Temporary unemployment is buffer to economic crisis
Considered as a ‘flexicurity’ measure in Belgium, the temporary unemployment of blue-collar workers has increased sharply in the first months of the global economic crisis. However, social dialogue aiming to extend the system to other occupational groups seems to have failed. This failure is being circumvented at workplace level by using all forms of existing measures to reduce working time in order to save the jobs of white-collar workers too, especially in industry.
More workers on temporary unemployment
In February 2009, some 289,381 workers were temporarily unemployed for at least one day in Belgium. This is an increase of about 70% compared with the same month in 2008. These workers are entitled to a benefit from the National Employment Office (Rijksdienst voor Arbeidsvoorziening/Office National de l’Emploi, RVA/ONEM). However, the measure only applies to blue-collar workers (arbeiders/ouvriers). These workers are temporarily unemployed when the execution of the employment contract is partly or wholly suspended on a temporary basis for various reasons, such as bad weather, strikes or other economic factors. Temporarily unemployed persons are granted unemployment benefits without having to prove that they have worked a minimum number of days. This can be an important source of support for the employer, as it relieves them of the obligation to bear all of the costs of the temporary unemployment benefit conferred.
The measure is thus regarded as a good example of ‘flexicurity’ in the labour market, combining flexibility with employment security. The workers keep their job, although they have to live temporarily on a lower income. Meanwhile, the employer saves costs in difficult times, while retaining workers and their experience – which is a cost-effective element when the economy recovers. The country’s automotive sector in particular – notably the two US car manufacturers Ford and General Motors Europe (GM Europe) – has made use of this measure (BE0812029I).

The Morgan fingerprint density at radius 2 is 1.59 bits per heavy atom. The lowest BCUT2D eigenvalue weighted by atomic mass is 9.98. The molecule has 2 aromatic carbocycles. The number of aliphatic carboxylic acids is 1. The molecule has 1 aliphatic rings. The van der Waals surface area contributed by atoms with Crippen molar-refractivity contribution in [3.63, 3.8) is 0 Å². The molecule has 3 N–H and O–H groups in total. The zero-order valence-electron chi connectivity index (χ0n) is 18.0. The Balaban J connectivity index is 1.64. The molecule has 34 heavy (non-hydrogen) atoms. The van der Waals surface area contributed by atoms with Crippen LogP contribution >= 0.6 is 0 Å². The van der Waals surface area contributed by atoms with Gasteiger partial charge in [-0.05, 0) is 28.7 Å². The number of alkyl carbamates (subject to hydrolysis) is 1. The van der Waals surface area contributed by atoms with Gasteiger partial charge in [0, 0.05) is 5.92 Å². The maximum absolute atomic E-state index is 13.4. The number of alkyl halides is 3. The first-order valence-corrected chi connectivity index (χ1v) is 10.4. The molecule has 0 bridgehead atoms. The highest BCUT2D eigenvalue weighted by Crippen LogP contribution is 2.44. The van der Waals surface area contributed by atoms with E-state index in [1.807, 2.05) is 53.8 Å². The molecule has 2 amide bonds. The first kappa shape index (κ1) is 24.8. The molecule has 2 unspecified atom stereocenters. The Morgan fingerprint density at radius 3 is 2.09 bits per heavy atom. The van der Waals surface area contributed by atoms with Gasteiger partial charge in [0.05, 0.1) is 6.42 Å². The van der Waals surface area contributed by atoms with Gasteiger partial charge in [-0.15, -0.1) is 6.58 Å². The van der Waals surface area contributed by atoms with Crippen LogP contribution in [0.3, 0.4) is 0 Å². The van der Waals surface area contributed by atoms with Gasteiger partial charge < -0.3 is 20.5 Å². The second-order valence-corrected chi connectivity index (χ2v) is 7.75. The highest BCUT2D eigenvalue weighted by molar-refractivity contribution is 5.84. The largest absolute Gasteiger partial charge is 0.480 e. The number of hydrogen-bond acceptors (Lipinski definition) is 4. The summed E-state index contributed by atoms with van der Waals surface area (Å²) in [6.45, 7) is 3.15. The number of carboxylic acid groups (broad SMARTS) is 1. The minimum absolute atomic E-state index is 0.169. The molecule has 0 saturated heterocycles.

The substantial increase in temporary or economic unemployment (tijdelijke werkloosheid/chômage technique) is being interpreted as a strong indicator of how hard the global economic crisis has hit Belgium. These rising figures suggest that there will be a high increase in general unemployment in the coming months.
Failed social dialogue attempt to extend system
From the start of the economic crisis, employer organisations – especially from industry – launched a proposal to extend the system of temporary unemployment to specific types of white-collar workers at least in the difficult year of 2009. The employers recommended this strategy as part of a range of measures to ease the impact of the crisis. As one of their arguments, they pointed out that, in general, white-collar workers in production sites have to be retained, while their subordinate blue-collar workers are being temporarily unemployed.
However, trade unions reacted reluctantly, stating that introducing such a measure would mean a considerable loss of income for these white-collar workers; the unions declared that a possible compromise should be linked to the long-discussed issue of harmonising the employment status of blue-collar and white-collar workers (BE0003307F). The trade unions also highlighted the possible costs for the unemployment benefit system and pointed instead to other measures that are already in place to reduce working time collectively (BE0302302F).
At the beginning of April 2009, the social dialogue on the introduction of temporary unemployment for white-collar workers collapsed. The trade unions withdrew after being handed an ultimatum by the employers leaving them the choice between temporary unemployment and thousands of jobs being lost. Employer organisations stated that the talks had been undermined from the outset by the trade union demand to only accept this extension of temporary unemployment in exchange for harmonising the status of white-collar and blue-collar workers. The case will now be referred back to the federal government; Prime Minister Herman Van Rompuy may launch fresh negotiations with government involvement or appoint a mediator.
Alternative options being implemented
At company level, alternatives to temporary unemployment are being used. Almost every day, cases are mentioned in the news where some form of organised working time reduction is being put in place to save jobs. Interestingly, the system of time credit (tijdskrediet/credit-temps) seems to be widely applied in this regard. This system is not intended to structurally shorten the working week, but aims to improve opportunities for combining work and family life. Nevertheless, since February, time credits have been introduced in many companies to collectively shorten the working hours of white-collar workers in order to save on labour costs while maintaining employment.
Meanwhile, the Flemish government has come to the rescue of companies by introducing a ‘bridging premium’ for staff working shorter hours on a temporary basis. In addition to their part-time wages, they receive supplementary income of between €95 and €345 a month. In just two weeks, applications for 1,400 employees had already been submitted, highlighting the success of the measure. This provision is similar to some federal arrangements, which were still in place since the mid 1990s, but were up until recently only exceptionally used.
Guy Van Gyes, Higher Institute of Labour Studies (HIVA), Catholic University of Leuven (KUL)